RIPLEY – “There’s a monster in your chest. These guys hijacked your ship, and they sold your cryo tube to this human. And he put an alien inside of you. It’s a really nasty one. And in a few hours it’s gonna burst through your ribcage, and you’re gonna die. Any questions?
PURVIS – “Who are you?”
RIPLEY – “I’m the monster’s mother.”
There are some people who feel writer Joss Whedon can do no wrong. To those people I remove my cap, stare soberly at them and nod my head in the direction of Alien Resurrection, at which point blood streams freely from their eyes as they collapse in a heap, screaming indecipherable slogans of bile and malice.
Starring: Sigourney Weaver, Charles Dutton, Charles Dance, Paul McGann, Lance Henriksen, an Alien
“You’re all gonna die, the only question is how you check out. Do you want it on your feet, or on your fuckin’ knees, begging? I ain’t much for begging. Nobody ever gave me nothing. So I say fuck that thing, let’s fight it.” (Dillon, Alien 3)
WARNING: This article has ending spoilers, so you have been warned. It’s more than two decades old, to be fair.
Imagine you had a decent job. Let’s say you were the manager of something… a plumbing firm, for example. You make good money, and you’re happy with the knowledge that when it comes to managing plumbing firms, you know your onions.
Now imagine you’ve also got two older brothers. One brother is a leading politician – be that the Prime Minister, President, whatever it is in your country. The other brother is one of the greatest footballers in the world and has two World Cup Winner’s medals in his large trophy display room.
If you can’t tell where I’m going with this analogy you might as well close this window and go back to fumbling over Candy Crush Saga. Yes, friends, what I’m saying is that Alien 3 is the plumbing firm manager of the Alien series. Look, just go with it. Continue reading “Alien 3 (1992) review”→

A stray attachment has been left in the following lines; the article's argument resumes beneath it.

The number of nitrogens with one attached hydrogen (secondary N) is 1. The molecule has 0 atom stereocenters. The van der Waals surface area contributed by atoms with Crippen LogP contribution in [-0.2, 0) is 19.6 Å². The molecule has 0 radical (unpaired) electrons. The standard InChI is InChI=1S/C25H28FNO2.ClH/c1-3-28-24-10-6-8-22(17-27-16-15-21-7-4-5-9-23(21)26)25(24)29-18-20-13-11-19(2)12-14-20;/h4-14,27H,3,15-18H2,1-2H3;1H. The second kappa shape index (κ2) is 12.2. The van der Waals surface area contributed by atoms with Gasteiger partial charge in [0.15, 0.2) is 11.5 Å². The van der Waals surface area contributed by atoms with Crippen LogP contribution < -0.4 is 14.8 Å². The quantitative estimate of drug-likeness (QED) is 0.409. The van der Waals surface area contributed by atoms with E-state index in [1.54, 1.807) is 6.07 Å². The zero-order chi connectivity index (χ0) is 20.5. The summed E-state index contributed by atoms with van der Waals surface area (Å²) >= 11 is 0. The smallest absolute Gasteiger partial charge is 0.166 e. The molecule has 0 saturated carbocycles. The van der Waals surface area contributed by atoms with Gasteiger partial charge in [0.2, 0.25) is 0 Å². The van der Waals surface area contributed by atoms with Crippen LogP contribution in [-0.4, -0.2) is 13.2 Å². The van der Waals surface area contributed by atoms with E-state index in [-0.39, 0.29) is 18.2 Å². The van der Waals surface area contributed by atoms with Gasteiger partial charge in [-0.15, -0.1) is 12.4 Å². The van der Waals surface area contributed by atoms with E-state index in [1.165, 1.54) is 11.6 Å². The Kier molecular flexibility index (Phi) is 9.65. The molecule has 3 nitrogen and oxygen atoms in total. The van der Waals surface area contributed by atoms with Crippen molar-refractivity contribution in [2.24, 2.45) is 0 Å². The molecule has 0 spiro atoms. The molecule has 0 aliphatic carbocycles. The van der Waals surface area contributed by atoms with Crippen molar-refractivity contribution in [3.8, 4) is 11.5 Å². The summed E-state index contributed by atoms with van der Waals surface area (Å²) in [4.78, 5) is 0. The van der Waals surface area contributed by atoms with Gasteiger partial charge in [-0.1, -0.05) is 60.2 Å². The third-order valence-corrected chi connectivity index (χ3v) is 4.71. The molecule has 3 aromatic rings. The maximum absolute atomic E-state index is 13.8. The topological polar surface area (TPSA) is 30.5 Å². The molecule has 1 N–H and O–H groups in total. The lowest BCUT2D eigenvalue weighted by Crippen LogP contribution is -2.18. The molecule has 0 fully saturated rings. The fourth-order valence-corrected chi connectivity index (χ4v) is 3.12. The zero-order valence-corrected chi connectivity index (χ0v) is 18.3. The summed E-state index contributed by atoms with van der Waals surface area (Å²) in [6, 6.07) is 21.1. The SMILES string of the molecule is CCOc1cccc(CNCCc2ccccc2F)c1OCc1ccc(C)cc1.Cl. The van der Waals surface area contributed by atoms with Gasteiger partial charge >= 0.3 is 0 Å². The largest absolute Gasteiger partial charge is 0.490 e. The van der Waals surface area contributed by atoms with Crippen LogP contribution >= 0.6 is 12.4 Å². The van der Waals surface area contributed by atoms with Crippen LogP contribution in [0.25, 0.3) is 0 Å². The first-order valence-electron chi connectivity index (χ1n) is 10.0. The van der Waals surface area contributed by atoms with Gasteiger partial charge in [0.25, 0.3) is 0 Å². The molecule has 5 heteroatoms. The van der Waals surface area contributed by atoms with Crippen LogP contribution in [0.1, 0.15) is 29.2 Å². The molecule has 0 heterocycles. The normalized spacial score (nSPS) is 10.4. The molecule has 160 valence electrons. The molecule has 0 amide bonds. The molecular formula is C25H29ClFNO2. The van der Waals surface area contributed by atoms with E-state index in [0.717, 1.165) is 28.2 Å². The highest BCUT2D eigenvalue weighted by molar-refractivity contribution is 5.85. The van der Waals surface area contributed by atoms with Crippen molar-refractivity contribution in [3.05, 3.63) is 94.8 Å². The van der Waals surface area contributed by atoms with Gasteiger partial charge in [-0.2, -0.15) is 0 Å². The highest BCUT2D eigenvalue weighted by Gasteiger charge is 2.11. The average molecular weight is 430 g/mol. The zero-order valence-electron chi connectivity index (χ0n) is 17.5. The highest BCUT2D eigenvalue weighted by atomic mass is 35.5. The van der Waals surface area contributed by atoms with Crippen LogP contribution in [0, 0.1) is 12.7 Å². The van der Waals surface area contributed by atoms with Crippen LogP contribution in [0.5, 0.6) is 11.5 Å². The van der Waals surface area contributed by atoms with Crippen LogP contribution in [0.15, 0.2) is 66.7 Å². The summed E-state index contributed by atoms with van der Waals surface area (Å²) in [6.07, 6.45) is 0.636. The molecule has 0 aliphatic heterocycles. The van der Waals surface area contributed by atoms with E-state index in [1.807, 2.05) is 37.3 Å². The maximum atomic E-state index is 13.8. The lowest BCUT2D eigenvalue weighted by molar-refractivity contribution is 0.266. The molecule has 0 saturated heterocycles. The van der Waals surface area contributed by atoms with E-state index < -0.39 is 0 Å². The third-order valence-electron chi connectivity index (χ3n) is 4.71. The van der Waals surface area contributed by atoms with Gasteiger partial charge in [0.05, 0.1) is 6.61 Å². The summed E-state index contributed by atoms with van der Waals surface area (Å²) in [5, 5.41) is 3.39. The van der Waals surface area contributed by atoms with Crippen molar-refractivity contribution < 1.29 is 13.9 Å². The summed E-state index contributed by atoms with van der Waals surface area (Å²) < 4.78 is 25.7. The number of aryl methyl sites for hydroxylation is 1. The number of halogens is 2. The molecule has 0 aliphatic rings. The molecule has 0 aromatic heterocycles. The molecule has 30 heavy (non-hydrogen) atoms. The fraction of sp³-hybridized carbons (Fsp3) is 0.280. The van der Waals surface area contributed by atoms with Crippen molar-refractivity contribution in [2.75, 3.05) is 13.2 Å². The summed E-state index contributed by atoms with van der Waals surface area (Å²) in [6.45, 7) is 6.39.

Starring: Voices of Nika Futterman, Keith Szarabajka, Jim Cummings
DOBBS – “There’s a lot of blood in this room, but no bodies.” SHEN – “Sounds like one of your parties.” DOBBS – “Or your sex life.”
If you haven’t played the Dead Space series of video games you’re missing out on a bunch of petrifying, immersive survival horrors that combine the isolation of outer space with the terror of big bastard mutant alien things. Since the games start with you onboard a ship that’s already been infected with said mutants and had its crew sliced to bits however, it seems there’s a lot of story to be told about how the situation got so messy. Enter Dead Space: Downfall.
A prequel to the original game, Dead Space: Downfall is an animated movie explaining how the SS Ishimura, a mining ship, ends up being infested by the monstrous Necromorphs. After a colony on the planet Aegis VII asks for advice on an alien artifact they’ve found, the Ishimura nips down to the planet and takes it on board. Not before a ship infected with a Necromorph manages to get inside the Ishimura though, infecting the Ishimura with the mutant menace.
The Necromorph virus spreads throughout the Ishimura, turning the ship’s workers into mutants. Predictably, shit goes down and various poor sods end up coming face-to-face with their own spleens. It’s left to a small group of surviving workers to destroy the mutants, save the Ishimura and figure out what the alien artifact is supposed to be.
Of course, this being a prequel to the Dead Space video game, which sees you arriving at the Ishimura and finding everyone dead with Necromorphs still running riot, it should be fairly obvious to most people watching Downfall that nobody’s going to make it out alive by the end of this one. It’s harder then to care much about the well-being of the film’s main characters when you know they’re going to end up pegging it before long. Continue reading “Dead Space: Downfall (2008) review”→
Starring: Joel Courtney, Riley Griffiths, Elle Fanning, Kyle Chandler, Ryan Lee, Zach Mills, Gabriel Basso
“Stop talking about production value, the Air Force is going to kill us.” (Cary, Super 8)
I’ve complained a few times on That Was A Bit Mental that they don’t make films like The Goonies or The Monster Squad any more – films where children act realistically, talk over each other, swear from time to time and are in genuine danger throughout their adventure. Super 8 is proof that, though rare, these films can still exist in modern cinema.